Last but by no means least, all too many adherents of the usus antiquior have given ammunition to less than honest brokers by exaggerating the success of the “TLM”: hundreds of vocations to the priesthood and consecrated life, along with thousands attending the “TLM.” Why do I raise this issue? Firstly, because truth matters. The so-called “traditional” communities of priests – all international – rarely ordain more than ten men a year. One blogger recently declared that his “traditional” parish has 2000 people at their Sunday Mass. Really? Someone who knows the man’s diocese asserts that there isn’t a single church in that diocese which can accommodate anything close to 2000 people! Unnecessary (and unwarranted) triumphalism bred paranoia in the bad brokers, who surely stoked similar irrational fears in the Pope.
No, whether we like it or not, there is no “traditionalist” take-over of the mainstream in the foreseeable future.
Some final thoughts
First, the usus antiquior is not going anywhere, principally because Traditionis Custodes is a dead letter, in fact, dead on arrival. No intelligent diocesan bishop is going to stir up trouble where there has been comparative peace. Here, too, Pope Francis needs to recall that the primary responsibility of the Bishop of Rome is to foster ecclesial peace, not guerrilla warfare.
Second, this is a salutary moment for people on both sides of the aisle to engage in a sincere examination of conscience: Have I weaponized the Sacred Liturgy, using it for ideological purposes, rather than for the glory of the Triune God?…
The above comes from an August 15 article by Father Peter Stravinskas in the Catholic World Report.
So people: It’s so very easy to join in the currently fashionable bandwagon called The Pope-Francis-bashing spree. The writer of the article above has been known to do this in the past, and had been called out on it. Notice the dripping negativity in this piece. People, the Pope has been more than gentle and pastoral in the manner with which he has given the bishops a lot of room to implement the principles in “Traditionis custodies” in whatever manner they desire. The writer however erroneously saw that gentleness of the Pope as “confusing.” Right.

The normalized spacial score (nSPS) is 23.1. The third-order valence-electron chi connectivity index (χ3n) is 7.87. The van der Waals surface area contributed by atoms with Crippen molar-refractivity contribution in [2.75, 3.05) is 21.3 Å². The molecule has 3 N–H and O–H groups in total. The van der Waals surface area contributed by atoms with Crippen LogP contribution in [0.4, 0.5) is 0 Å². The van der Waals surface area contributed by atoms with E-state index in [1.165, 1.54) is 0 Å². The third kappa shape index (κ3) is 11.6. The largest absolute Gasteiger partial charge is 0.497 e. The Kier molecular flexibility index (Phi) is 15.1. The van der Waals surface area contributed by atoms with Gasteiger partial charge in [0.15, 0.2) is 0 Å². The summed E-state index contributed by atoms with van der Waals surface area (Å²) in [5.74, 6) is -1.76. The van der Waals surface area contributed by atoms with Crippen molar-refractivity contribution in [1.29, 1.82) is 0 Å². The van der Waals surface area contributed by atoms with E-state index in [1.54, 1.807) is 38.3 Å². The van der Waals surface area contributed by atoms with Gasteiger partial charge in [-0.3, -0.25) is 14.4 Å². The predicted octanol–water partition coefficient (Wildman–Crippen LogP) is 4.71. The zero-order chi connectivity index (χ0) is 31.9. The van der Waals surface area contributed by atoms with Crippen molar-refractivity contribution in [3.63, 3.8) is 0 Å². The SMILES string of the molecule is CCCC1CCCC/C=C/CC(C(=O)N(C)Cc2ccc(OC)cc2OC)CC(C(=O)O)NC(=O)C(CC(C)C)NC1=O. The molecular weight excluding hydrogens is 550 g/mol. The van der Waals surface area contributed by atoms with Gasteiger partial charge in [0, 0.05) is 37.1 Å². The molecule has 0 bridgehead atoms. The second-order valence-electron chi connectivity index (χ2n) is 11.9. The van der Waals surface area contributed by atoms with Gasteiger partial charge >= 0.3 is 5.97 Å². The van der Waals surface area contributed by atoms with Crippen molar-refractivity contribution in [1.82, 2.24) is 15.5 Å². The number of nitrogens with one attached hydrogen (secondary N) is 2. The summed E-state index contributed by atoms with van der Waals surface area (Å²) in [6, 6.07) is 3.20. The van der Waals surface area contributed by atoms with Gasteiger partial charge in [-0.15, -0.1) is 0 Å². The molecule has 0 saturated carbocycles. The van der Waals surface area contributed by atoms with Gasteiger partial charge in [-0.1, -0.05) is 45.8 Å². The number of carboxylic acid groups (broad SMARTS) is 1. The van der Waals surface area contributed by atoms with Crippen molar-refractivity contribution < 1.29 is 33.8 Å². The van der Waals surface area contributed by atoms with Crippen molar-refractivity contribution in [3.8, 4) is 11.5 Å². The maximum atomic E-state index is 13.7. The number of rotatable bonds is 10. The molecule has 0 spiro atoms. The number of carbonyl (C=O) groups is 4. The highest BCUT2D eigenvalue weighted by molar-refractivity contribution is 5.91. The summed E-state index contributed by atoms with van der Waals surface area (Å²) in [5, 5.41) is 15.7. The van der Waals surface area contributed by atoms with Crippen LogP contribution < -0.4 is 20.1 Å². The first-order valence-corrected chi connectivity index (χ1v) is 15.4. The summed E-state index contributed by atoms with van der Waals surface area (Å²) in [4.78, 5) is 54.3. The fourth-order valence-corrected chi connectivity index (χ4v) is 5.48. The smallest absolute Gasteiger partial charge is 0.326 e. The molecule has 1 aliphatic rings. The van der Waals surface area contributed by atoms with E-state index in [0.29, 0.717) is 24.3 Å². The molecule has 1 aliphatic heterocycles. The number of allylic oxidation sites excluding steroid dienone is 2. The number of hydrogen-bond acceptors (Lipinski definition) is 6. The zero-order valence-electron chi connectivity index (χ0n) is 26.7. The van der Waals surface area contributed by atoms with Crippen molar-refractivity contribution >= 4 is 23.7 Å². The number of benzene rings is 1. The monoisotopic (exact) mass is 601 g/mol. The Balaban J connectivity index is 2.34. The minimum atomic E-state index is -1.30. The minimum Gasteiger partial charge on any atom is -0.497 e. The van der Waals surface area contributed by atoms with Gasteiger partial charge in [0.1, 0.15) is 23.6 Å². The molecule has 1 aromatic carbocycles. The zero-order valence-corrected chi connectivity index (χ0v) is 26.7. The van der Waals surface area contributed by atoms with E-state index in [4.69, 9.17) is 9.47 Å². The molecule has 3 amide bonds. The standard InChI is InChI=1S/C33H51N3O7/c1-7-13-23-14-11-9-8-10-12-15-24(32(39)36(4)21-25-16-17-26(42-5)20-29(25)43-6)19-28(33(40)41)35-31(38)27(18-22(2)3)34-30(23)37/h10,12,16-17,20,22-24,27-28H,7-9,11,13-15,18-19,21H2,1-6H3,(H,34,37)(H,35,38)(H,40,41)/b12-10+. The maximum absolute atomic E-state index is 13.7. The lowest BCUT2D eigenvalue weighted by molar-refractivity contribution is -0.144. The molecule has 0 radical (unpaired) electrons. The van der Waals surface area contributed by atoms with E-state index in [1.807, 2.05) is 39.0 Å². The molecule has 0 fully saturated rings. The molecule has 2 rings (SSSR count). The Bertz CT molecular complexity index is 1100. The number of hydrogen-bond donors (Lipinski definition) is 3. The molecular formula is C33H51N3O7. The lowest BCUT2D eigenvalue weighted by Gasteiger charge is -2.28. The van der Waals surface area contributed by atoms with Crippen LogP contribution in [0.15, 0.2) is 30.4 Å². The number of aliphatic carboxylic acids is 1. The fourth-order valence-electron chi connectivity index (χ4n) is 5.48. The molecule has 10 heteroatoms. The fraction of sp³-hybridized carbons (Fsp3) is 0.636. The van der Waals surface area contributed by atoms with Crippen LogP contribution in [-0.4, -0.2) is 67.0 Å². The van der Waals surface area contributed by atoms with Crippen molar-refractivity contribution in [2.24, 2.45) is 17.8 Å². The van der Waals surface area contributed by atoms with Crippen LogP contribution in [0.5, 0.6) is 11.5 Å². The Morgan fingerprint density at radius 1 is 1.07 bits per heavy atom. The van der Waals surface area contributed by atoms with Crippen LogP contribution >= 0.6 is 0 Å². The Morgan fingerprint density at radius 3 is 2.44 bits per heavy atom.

Perhaps the biggest critique of this piece for me is his failure to think according to the mind of the Magisterium, the mind of the Church. The writer doesn’t get the inestimable necessity of unity (which is the Pope’s expressed aim in Traditionis custodes) in the plan of salvation.
Traditionis Custodies had nothing – nothing – in it that was gentle or pastoral. It was a heavy handed slap down written by bitter angry prelates against their fellow Catholics, that small remnant that still even goes to Mass.
The contempt for traditional worship was astounding and mean spirited.
DVult writes that there’s nothing in TC that was gentle and pastoral. I beg to differ. Everything in it is pastoral because firstly the Pope guarded the unity of the Church (and unity is not a mere expedient, expendable thing, people); secondly the Pope gave the world’s bishops the authority on how to implement TC; thirdly the Pope expressed abhorrence at the abuses made in some celebrations of the Ordinary Form; fourthly, the told bishops to continue to provide for those attached to the EF, but with an eye to bring them to the celebration of the OF eventually.